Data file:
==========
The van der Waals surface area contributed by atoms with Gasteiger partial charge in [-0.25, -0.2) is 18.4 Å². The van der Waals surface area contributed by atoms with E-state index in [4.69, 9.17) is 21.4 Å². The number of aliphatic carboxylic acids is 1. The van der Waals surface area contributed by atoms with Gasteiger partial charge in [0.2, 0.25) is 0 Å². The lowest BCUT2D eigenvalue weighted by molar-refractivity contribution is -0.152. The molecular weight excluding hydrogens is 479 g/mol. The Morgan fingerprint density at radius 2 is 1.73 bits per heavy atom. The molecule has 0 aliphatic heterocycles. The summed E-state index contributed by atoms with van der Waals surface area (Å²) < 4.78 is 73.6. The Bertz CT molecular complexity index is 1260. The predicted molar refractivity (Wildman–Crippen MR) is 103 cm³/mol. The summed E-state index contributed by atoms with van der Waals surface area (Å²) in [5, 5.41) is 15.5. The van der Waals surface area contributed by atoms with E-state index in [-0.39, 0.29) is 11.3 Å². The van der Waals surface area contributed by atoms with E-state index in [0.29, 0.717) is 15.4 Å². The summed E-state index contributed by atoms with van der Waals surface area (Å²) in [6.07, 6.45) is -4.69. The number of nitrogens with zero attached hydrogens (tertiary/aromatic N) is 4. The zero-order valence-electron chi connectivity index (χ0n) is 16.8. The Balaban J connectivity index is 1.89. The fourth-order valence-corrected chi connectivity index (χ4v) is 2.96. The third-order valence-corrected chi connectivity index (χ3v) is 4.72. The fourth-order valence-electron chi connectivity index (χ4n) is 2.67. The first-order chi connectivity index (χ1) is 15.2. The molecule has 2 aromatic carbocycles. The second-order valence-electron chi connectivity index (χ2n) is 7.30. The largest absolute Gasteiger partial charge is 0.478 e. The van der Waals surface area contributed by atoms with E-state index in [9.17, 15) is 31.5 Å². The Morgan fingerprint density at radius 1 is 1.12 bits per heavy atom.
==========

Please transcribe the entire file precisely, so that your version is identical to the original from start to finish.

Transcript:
The van der Waals surface area contributed by atoms with Gasteiger partial charge in [-0.25, -0.2) is 18.4 Å². The van der Waals surface area contributed by atoms with E-state index in [4.69, 9.17) is 21.4 Å². The number of aliphatic carboxylic acids is 1. The van der Waals surface area contributed by atoms with Gasteiger partial charge in [0.2, 0.25) is 0 Å². The lowest BCUT2D eigenvalue weighted by molar-refractivity contribution is -0.152. The molecular weight excluding hydrogens is 479 g/mol. The Morgan fingerprint density at radius 2 is 1.73 bits per heavy atom. The molecule has 0 aliphatic heterocycles. The summed E-state index contributed by atoms with van der Waals surface area (Å²) < 4.78 is 73.6. The Bertz CT molecular complexity index is 1260. The predicted molar refractivity (Wildman–Crippen MR) is 103 cm³/mol. The summed E-state index contributed by atoms with van der Waals surface area (Å²) in [5, 5.41) is 15.5. The van der Waals surface area contributed by atoms with E-state index in [-0.39, 0.29) is 11.3 Å². The van der Waals surface area contributed by atoms with E-state index in [0.29, 0.717) is 15.4 Å². The summed E-state index contributed by atoms with van der Waals surface area (Å²) in [6.07, 6.45) is -4.69. The number of nitrogens with zero attached hydrogens (tertiary/aromatic N) is 4. The zero-order valence-electron chi connectivity index (χ0n) is 16.8. The Balaban J connectivity index is 1.89. The fourth-order valence-corrected chi connectivity index (χ4v) is 2.96. The third-order valence-corrected chi connectivity index (χ3v) is 4.72. The fourth-order valence-electron chi connectivity index (χ4n) is 2.67. The first-order chi connectivity index (χ1) is 15.2. The molecule has 2 aromatic carbocycles. The second-order valence-electron chi connectivity index (χ2n) is 7.30. The largest absolute Gasteiger partial charge is 0.478 e. The van der Waals surface area contributed by atoms with E-state index in [9.17, 15) is 31.5 Å². The Morgan fingerprint density at radius 1 is 1.12 bits per heavy atom.